Antec Fusion Remote: Nearing Perfection, But Not There Yet
There are quite a few dedicated HTPC cases to pick from these days, but none have risen above the competition to become the clear leader. Can the Antec Fusion Remote become as legendary as Antec classics like the Antec 900 or Antec Sonata?
As home theater fanatics, we often ask a lot from our HTPCs. We ask they be beautiful, well constructed, and reasonably price. While there are certainly a lot of HTPC cases available of various sizes and shapes, I don't think anyone has yet to create a HTPC case that is considered a definitive must-have.
Antec is certainly giving it a go, however, and the Antec Fusion Remote is one of their best efforts yet.
Aesthetics and Build Quality
The Fusion Remote is a handsome, if not striking, case. Available in silver or black, the Fusion Remote's flat front facade features all the normal features you'd expect in a dedicated HTPC case. The LED screen, which is located on the left of the case, is reasonably large and bright, although clarity is poor. The optical drive bay door is aligned smoothly with the case's body and the case's one large control knob looks sturdy even if it feels rather bland. As mentioned, the Fusion Remote comes in silver and black, and I feel the silver is much better looking than the black. Your mileage may vary, of course.
In typical HTPC style, the case isn't quite as nice if you happen to be viewing it from any direction but the front. All other sides are finished in the semi-gloss black paint typical of these cases. The build quality can be described as thoroughly adequate in the much the same way as a Japanese automobile. Nothing feels cheap, but nothing feels overly expensive, either. There is nothing about the case, inside or out, which feels more expensive than you'd expect. The insides are simple, unsurprising gray metal. However, much like a Japanese automobile, the Fusion Remote does feel like it will be durable.
Remote and Software
As you might have noticed, the word "Remote" plays a prominent role in this case's name. The remote is used with included iMedian software. In theory the iMedian software allows the user to navigate a tree menu which browses through local media and controls the typical media functions of start, stop, pause, and etc.
The remote itself is a fairly cheap piece of kit, and it shows. Although the software works, I encountered far too many instances where an action was either registered multiple times or wasn't registered at all. While some might prefer the remote, I didn't find it any better than using a wireless mouse. However, I can't say this experience is much different than what you'll find with competitors of similar price that offer an included remote. It seems rare for a bundled remote to work without issues.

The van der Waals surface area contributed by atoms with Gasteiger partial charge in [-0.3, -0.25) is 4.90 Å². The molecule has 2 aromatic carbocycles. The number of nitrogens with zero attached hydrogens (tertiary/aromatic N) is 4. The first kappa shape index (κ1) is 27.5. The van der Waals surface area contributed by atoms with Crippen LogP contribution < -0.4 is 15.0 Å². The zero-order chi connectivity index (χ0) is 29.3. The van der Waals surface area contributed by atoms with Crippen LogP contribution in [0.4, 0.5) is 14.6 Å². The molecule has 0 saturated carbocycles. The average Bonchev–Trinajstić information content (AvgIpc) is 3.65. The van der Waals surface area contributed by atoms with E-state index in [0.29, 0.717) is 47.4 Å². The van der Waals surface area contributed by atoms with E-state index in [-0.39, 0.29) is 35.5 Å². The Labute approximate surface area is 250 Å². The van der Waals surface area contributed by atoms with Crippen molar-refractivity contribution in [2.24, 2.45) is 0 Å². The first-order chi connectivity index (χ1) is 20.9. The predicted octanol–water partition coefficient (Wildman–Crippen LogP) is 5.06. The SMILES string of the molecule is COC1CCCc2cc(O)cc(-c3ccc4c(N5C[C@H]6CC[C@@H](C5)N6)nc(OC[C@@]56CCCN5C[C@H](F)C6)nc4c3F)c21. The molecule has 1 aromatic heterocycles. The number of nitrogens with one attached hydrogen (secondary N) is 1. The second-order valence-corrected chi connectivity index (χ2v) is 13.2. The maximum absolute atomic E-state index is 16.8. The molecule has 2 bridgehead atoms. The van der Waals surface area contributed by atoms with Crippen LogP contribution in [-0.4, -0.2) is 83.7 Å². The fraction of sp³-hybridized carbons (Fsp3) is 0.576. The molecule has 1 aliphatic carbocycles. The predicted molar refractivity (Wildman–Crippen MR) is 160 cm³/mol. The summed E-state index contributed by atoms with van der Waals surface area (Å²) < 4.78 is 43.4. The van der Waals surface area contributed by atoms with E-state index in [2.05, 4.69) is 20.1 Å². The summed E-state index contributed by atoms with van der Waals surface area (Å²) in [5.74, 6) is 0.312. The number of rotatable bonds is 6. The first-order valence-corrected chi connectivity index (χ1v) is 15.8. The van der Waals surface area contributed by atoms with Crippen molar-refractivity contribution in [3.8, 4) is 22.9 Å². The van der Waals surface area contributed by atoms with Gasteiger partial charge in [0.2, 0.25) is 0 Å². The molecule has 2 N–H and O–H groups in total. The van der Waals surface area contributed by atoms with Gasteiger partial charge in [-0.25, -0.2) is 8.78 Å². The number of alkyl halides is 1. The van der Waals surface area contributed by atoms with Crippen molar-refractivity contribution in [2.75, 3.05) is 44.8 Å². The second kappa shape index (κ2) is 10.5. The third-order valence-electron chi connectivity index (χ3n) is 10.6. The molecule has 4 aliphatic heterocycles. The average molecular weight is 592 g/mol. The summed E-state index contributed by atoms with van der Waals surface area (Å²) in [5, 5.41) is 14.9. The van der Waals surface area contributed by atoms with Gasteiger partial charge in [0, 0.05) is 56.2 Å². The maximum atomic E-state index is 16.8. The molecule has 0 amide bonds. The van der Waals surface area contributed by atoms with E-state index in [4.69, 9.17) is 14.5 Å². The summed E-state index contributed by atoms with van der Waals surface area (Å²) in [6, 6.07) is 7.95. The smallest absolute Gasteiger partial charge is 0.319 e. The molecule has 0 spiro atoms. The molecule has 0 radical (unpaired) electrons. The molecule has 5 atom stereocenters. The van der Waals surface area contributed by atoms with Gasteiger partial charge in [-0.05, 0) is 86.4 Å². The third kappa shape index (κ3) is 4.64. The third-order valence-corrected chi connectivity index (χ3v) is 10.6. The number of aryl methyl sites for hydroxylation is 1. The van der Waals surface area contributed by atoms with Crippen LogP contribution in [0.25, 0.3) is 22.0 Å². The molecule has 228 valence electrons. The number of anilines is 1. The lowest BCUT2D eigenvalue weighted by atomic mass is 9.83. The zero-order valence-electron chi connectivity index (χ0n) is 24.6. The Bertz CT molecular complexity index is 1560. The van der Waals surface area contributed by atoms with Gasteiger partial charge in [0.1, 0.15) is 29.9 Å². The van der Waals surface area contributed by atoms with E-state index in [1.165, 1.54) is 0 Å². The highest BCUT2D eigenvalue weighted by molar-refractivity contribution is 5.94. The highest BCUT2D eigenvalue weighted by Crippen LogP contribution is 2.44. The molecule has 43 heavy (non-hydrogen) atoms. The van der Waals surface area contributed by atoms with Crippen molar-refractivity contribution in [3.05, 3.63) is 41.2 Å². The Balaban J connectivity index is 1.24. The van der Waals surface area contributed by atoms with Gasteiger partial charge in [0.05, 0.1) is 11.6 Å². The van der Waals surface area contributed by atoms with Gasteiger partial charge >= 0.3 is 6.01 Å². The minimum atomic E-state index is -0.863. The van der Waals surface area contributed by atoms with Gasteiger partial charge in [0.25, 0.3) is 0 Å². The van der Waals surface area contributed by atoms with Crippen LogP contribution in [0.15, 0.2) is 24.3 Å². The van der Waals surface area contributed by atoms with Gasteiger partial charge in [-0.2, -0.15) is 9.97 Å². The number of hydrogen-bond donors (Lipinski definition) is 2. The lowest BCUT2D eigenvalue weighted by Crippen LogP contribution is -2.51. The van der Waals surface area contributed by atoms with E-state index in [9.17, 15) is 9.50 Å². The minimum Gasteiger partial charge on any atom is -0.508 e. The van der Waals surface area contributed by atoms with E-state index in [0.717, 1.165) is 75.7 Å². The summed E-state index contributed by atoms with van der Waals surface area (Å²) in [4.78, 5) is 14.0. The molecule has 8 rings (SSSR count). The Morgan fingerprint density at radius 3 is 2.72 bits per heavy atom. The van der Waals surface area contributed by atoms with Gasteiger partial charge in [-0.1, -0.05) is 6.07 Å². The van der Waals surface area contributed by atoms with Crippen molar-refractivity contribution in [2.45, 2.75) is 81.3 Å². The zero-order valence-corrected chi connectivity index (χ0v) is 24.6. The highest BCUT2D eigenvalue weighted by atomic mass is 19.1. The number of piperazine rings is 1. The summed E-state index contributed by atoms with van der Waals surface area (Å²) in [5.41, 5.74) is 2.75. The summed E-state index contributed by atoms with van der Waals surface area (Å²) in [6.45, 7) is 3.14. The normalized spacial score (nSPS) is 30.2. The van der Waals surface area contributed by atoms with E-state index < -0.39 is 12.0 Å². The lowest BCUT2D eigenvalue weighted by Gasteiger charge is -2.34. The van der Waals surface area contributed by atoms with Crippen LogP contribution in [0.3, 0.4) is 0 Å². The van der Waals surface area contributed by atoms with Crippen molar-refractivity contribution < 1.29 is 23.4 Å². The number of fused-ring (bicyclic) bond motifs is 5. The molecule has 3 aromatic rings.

Layout and Features
The Antec Fusion Remote is a micro-ATX HTPC case, so naturally the interior room is tight. However, the layout of the Antec Fusion Remote is quite robust. There are two 80mm fan mounts on the right side of the case which provide all of the case's cooling. These fans exhaust air directly away from the motherboard and processor. The hard drives, mounted at the front of the case are directly in the front of the intake vents to ensure they receive ventilation. The power supply, on the other hand, is kept in its own compartment on the left side of the case.
All of this does keep the Fusion Remote cool, although to be honest that is hardly surprising. HTPCs aren't exactly behemoths, and one could very nearly place an HTPC inside a space heater and experience reasonable operating temperatures. The real reason to like this cooling setup is that it decreases the amount of ventilation holes in the case, and this results in a case which is quieter than many of its competitors.
In terms of capacity, the case provides about what one would expect. There is room for one optical drive, two internal hard drives, a mATX motherboard, slim PCI cards, and any power supply which isn't a monster. This is all fairly typical stuff for an HTPC, as is the front layout of two USB and the typical headphone and microphone jacks. One included feature which isn't common on HTPCs is the front firewire port, which is located right next to the USB ports.
There is no doubt that the Antec Fusion is one of the best mid-range HTPC cases on the market. While its price of $140 dollars isn't incredibly cheap, it is in line with, if not cheaper than, full-featured HTPCs from companies like Silverstone.
While the build quality and feature's aren't exceptional, the layout is very good. Far too many HTPC cases take the easy way out of case cooling by making their cases look like a block of Swiss cheese. They keep cool, of course, because there is nothing keeping the air in the room from circulating through the PC. But these cases are also loud. The Antec Fusion Remote minimizes the need for ventilation by actually putting some thought into the way the case will be cooled, and the results are good.
Overall, the Fusion Remote falls just short of a must-have, thanks to its average build quality and poorly thought out remote, but it is a very good product worth consideration by anyone looking to purchase a dedicated HTPC case.
All images are from manufacturer press materials
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